One of the most interesting parts of nutrition is that the science is always evolving. We know a lot, but there is so much more to learn. Research on anthocyanins is very much still developing, provoking lots of great questions to send scientists further down the rabbit hole. Anthocyanins are the chemicals that give berries, eggplant, red cabbage, red wine, red and purple grapes and purple plums their rich colors. 1 Considered an antioxidant, anthocyanins are able to neutralize damaging free-radicals. Clocking in at more than 700 varieties, this plant chemical is emerging in research as having particular benefit in heart health, and cancer and diabetes prevention, among others. 2 What’s interesting however, is that science also indicates that anthocyanins are relatively fragile chemicals, and are poorly absorbed by the body, some studies suggesting only 30% absorption of these chemicals from food. 3 More research needed…

While we await the conclusions to this story, we can take a few steps to benefit from these beneficial nutrients.

 
1) Include fruits and vegetables with these colors regularly. There is no recommended, nor known maximum “dose” at this time for anthocyanins. Just don’t forget about your purple food friends.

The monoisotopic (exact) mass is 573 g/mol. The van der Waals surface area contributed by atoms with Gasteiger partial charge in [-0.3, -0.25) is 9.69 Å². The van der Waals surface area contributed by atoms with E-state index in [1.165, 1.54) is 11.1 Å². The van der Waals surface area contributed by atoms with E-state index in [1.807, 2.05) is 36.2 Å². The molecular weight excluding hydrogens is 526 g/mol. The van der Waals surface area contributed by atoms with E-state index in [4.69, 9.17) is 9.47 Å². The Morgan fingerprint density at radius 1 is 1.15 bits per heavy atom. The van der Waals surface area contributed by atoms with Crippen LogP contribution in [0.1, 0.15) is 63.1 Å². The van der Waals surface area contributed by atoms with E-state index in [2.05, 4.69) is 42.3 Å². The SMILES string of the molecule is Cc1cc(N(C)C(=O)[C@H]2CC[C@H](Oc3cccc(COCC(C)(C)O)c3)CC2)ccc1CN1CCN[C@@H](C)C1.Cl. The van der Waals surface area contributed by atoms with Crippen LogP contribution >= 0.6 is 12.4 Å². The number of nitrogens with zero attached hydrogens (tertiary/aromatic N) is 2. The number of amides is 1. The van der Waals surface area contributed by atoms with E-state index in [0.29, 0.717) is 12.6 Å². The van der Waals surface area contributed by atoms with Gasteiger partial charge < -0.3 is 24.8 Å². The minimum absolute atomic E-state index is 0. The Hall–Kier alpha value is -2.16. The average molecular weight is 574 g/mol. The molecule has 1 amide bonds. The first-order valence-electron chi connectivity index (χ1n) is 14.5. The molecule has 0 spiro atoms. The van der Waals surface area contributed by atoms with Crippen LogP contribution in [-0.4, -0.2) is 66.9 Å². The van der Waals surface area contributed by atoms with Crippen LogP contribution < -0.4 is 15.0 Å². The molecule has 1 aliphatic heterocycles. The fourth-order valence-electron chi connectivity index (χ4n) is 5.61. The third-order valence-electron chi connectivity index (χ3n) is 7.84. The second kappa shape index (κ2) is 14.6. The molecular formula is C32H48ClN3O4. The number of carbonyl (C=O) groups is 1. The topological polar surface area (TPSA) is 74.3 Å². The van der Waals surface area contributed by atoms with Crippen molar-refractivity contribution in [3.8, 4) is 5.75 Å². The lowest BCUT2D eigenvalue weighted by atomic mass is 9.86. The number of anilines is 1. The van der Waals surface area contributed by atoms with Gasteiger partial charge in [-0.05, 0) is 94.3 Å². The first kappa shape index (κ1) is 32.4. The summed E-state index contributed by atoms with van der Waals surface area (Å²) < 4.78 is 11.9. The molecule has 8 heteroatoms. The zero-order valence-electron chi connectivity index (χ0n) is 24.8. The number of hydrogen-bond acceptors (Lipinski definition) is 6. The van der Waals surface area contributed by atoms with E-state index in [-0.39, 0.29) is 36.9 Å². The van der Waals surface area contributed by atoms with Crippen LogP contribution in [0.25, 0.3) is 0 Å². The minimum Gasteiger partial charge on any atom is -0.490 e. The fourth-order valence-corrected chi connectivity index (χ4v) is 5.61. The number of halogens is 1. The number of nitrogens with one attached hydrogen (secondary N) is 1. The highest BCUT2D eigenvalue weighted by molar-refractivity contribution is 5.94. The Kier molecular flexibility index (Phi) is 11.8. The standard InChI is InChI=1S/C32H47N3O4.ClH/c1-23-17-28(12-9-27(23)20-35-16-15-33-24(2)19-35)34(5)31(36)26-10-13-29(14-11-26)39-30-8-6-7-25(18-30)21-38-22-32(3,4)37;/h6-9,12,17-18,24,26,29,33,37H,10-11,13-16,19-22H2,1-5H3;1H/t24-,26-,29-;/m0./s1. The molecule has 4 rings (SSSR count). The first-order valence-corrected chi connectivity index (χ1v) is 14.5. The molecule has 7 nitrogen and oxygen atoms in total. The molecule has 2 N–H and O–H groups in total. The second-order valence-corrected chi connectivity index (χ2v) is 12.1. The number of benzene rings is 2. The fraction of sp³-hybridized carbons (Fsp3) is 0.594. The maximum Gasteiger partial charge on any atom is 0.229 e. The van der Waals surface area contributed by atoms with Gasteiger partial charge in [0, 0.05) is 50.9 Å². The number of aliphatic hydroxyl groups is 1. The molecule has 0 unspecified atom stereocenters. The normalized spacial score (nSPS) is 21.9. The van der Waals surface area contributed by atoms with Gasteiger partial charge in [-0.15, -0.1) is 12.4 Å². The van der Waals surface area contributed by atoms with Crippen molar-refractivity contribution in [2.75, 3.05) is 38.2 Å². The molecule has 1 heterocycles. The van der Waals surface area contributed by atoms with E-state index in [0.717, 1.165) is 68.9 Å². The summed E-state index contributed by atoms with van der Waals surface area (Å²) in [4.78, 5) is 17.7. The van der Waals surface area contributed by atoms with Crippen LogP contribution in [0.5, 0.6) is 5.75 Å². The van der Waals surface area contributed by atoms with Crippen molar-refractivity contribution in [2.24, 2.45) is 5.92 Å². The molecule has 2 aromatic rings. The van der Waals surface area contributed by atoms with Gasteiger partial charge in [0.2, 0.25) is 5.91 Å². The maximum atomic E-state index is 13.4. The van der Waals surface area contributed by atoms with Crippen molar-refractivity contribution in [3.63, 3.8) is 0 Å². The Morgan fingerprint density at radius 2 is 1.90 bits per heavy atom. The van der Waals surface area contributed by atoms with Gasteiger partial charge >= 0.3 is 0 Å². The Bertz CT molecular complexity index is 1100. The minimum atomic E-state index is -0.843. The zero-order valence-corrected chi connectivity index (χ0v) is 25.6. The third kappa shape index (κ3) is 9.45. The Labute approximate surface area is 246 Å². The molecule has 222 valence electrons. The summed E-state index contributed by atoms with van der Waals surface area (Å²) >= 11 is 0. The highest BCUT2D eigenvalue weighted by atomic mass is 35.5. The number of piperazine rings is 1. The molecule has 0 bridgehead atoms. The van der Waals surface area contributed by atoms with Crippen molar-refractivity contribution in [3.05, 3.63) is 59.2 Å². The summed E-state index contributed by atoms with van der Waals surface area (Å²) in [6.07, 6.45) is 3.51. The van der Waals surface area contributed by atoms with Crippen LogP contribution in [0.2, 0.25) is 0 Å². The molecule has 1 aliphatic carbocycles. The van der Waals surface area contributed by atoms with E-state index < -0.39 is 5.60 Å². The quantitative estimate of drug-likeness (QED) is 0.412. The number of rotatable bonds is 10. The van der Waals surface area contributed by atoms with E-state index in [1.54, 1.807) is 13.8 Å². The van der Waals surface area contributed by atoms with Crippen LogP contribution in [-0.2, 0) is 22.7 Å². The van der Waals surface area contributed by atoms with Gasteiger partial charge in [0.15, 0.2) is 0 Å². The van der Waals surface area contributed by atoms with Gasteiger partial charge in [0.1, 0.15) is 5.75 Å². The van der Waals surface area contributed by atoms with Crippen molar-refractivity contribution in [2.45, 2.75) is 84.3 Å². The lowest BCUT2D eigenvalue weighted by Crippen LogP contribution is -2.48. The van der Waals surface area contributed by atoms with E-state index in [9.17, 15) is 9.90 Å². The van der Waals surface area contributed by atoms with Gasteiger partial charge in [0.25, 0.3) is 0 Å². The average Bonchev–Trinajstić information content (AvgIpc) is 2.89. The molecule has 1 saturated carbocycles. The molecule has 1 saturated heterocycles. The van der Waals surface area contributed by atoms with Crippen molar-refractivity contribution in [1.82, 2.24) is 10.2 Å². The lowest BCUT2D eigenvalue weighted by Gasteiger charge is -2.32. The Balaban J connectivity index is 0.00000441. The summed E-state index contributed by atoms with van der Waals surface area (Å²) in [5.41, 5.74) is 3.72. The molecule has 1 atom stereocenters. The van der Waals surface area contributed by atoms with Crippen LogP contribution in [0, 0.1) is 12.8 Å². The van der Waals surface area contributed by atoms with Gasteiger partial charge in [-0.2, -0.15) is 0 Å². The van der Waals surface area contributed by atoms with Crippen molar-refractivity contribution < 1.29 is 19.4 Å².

2) Choose foods more concentrated in anthocyanins to help increase the amount you absorb. Elderberries, red cabbage, purple carrots, blueberries, and purple potatoes have some of the highest concentrations, respectively. 4

3) Remember that there are many nutrients just as beneficial as these, available right under your nose in whole foods. Strive for a variety of colorful produce to cover your nutrient bases.

 
References
1. Special Issue Information. Molecules website. https://www.mdpi.com/journal/molecules/special_issues/anthocyanin . Published 2018. Accessed December 12, 2018.
 
2. Khoo HE, Azlan A, Tang ST, Lim SM. Anthocyanidins and anthocyanins: colored pigments as food, pharmaceutical ingredients, and the potential health benefits. Food Nutr Res. 2017;61(1):1361779. Published 2017 Aug 13. doi:10.1080/16546628.2017.1361779

3. Dangles O, Fenger JA. The Chemical Reactivity of Anthocyanins and Its Consequences in Food Science and Nutrition. Molecules. 2018;23(8):1970. Published 2018 Aug 7. doi:10.3390/molecules23081970

 4. Thalheimer, JC. Purple Reigns. Today’s Dietitian. 2016;18(7):18. https://www.todaysdietitian.com/newarchives/0716p18.shtml

Anthocyanins